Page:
By: Mi Nguyen
Tesla, the multimillion automotive giant, is moving to Austin, Texas. The announcement was made by Elon Musk at a shareholder meeting on October 7th, after months of speculation and clashing between Elon Musk and California government officials. So, what is the motive behind this transfer – the COVID mandates enforced in California, or the benefits provided by Texas government?
Elon Musk had made his opinion no secret on the COVID pandemic and COVID mandates that are being enforced throughout the United States. At the beginning of the pandemic in March, Musk had tweeted “The coronavirus is dumb” followed by his prediction that the cases will be zero by April.
Both of his statements had been soon proven to be wrong as the pandemic still had not ended today in October of 2021, a year and six months after his prediction. Things obviously got messier when Tesla was forced to shut down its assembly line in Alameda Country, California due to local COVID mandates, for which Musk vowed to sue the county. The lawsuit was dropped by Tesla two weeks after, but Musk’s battle against California government officials did not end there. Musk was also heavily against the many mandates California had put on businesses and threatened many times to move Tesla headquarters to Texas. So perhaps, Tesla moving to Austin was bound to happen one way or the other.
But Elon Musk is only but one man, while Tesla is a huge corporation with many shareholders and their money at stake. Despite Elon Musk’s numerous tweets about not getting himself or his kids vaccinated, Tesla had announced a new lottery that encourages their workers to get vaccinated with prizes up to $10,000 every month. For Tesla, the move to Austin was more for the financial benefits. According to Hartman REIT, Texas’s combined corporate tax is 21%, one of the lowest in the United States, which could lead to the company seeing a 5%-7% increase in corporate profits. In addition to that, the corporate rent in Texas is also about half of other major cities like Chicago, Los Angeles, or Washington and a third of New York city, making Texas a lucrative area for Tesla to relocate and expand their headquarters.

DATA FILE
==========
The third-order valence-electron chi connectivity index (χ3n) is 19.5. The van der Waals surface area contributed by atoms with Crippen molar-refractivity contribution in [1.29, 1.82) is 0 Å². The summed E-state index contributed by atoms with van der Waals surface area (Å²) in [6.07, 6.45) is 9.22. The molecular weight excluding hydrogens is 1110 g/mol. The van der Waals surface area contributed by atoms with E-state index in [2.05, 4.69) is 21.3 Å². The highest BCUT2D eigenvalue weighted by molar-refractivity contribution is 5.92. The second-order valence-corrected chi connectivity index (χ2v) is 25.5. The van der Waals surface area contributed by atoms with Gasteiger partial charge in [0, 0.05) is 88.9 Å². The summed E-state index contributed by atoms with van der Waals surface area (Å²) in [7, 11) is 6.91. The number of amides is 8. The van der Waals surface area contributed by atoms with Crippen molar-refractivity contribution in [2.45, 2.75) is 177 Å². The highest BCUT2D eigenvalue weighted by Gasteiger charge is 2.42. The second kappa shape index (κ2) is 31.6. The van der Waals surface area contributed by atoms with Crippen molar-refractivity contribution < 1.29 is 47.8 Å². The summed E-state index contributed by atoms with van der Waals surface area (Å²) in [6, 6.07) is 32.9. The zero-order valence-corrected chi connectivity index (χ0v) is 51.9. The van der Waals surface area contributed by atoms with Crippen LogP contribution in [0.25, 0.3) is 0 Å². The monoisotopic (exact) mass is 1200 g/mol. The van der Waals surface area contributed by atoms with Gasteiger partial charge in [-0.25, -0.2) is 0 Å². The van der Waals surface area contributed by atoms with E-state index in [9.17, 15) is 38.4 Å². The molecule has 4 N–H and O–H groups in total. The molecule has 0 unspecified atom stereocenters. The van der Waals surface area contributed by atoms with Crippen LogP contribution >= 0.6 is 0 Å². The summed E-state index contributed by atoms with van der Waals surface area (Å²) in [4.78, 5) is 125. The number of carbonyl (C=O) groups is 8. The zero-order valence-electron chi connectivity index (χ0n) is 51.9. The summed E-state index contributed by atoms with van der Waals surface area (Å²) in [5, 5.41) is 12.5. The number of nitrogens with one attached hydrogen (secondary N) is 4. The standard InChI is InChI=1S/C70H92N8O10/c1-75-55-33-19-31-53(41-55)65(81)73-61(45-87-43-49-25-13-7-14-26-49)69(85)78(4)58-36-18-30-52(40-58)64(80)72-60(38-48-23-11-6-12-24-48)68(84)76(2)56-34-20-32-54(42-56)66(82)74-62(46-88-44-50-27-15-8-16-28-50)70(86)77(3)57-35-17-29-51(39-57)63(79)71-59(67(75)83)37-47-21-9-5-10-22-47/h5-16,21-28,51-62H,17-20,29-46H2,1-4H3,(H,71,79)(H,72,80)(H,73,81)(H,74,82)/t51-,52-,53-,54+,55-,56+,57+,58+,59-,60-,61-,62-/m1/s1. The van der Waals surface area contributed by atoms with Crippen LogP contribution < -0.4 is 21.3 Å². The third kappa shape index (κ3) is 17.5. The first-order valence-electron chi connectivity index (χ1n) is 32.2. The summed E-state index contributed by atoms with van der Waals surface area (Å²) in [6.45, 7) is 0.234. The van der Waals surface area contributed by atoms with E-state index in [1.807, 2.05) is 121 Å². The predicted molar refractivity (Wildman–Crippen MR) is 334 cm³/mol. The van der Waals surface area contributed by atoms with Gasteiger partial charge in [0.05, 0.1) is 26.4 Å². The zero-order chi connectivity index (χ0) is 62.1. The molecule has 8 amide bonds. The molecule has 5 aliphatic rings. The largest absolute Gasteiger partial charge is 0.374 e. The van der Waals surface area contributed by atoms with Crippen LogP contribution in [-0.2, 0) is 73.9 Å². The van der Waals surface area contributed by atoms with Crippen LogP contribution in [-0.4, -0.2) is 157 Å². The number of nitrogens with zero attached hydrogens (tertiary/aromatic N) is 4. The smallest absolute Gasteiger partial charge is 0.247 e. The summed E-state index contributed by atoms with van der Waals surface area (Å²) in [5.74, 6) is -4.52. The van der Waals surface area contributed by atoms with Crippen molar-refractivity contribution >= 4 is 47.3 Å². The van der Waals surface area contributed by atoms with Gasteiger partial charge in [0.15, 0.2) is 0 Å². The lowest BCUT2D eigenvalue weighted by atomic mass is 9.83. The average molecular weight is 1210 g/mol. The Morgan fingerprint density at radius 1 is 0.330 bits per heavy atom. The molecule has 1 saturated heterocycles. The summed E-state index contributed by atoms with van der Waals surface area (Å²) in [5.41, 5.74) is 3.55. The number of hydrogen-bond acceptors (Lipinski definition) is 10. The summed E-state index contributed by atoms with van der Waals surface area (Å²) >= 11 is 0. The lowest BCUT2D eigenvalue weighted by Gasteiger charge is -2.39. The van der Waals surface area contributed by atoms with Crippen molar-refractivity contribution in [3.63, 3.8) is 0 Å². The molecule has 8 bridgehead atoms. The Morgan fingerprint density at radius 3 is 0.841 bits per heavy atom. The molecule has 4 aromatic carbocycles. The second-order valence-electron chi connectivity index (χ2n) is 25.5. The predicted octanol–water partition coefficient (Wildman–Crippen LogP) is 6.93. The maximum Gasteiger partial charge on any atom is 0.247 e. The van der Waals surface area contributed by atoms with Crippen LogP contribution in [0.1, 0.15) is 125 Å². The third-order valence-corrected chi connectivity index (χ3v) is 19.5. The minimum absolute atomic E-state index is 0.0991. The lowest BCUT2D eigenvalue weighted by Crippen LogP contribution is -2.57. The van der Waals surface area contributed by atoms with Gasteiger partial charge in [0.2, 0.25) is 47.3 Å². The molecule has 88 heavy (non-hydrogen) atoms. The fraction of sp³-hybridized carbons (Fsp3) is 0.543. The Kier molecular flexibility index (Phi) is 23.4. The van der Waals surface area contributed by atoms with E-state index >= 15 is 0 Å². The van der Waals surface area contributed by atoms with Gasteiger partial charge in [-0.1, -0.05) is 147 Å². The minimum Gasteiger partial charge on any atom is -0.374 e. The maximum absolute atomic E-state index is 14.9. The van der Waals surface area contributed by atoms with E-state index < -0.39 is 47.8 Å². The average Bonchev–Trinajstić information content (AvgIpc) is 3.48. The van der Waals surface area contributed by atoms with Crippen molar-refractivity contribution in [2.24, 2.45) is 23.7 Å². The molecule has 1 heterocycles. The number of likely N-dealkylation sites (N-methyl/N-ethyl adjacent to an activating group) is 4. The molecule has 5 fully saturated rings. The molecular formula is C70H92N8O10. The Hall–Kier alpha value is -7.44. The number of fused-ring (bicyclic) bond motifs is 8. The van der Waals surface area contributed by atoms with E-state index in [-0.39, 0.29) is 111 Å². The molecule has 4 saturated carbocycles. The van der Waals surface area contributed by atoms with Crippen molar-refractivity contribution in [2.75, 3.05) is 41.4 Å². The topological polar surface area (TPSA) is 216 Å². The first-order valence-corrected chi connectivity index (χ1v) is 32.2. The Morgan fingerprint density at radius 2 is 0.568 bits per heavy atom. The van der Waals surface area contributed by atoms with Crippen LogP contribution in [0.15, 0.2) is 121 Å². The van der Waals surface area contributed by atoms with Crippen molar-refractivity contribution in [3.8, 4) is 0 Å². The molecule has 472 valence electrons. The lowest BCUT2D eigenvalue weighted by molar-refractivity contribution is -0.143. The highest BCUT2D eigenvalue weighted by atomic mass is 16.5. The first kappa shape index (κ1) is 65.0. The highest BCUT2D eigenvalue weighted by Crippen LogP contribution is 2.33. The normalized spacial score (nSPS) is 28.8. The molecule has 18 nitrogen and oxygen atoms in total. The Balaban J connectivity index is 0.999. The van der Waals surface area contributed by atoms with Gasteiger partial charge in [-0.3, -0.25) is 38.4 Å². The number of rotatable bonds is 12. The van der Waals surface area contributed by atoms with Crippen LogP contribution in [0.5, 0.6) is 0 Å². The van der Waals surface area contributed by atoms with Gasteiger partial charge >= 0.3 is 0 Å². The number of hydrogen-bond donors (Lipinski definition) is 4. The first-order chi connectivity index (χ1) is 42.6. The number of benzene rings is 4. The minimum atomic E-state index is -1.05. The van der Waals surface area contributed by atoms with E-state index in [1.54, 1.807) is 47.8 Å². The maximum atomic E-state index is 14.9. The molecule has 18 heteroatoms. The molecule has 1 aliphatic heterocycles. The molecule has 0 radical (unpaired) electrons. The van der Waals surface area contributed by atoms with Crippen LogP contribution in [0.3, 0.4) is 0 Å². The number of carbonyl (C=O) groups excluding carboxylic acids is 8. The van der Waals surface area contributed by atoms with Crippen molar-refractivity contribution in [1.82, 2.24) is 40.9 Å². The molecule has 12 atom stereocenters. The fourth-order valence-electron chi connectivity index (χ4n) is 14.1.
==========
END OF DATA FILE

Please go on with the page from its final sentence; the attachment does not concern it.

Aside from the corporate benefits, Texas also has a much lower living expenses compared to big tech states like California. On average, the cost of a single-family home in Texas is half that of big cities like Los Angeles or New York. For that reason, Texas has been seeing more and more out-of-state residents moving into the area for a better living quality. Because of that, the labor force in Texas is increasing, making it easier for companies like Tesla to recruit talents to their company without paying an exuberant salary.
Tesla’s reallocation decision has been on trend with many other tech companies moving their companies from Silicon Valleys to Texas. With California’s increasing living expenses, tax rates, and COVID mandates, more and more huge corporates find it harder to operate in California’s expensive environment. In a time of declining global economy, moving companies to states like Texas or Tennessee seems like a smart choice for further growth and expansion.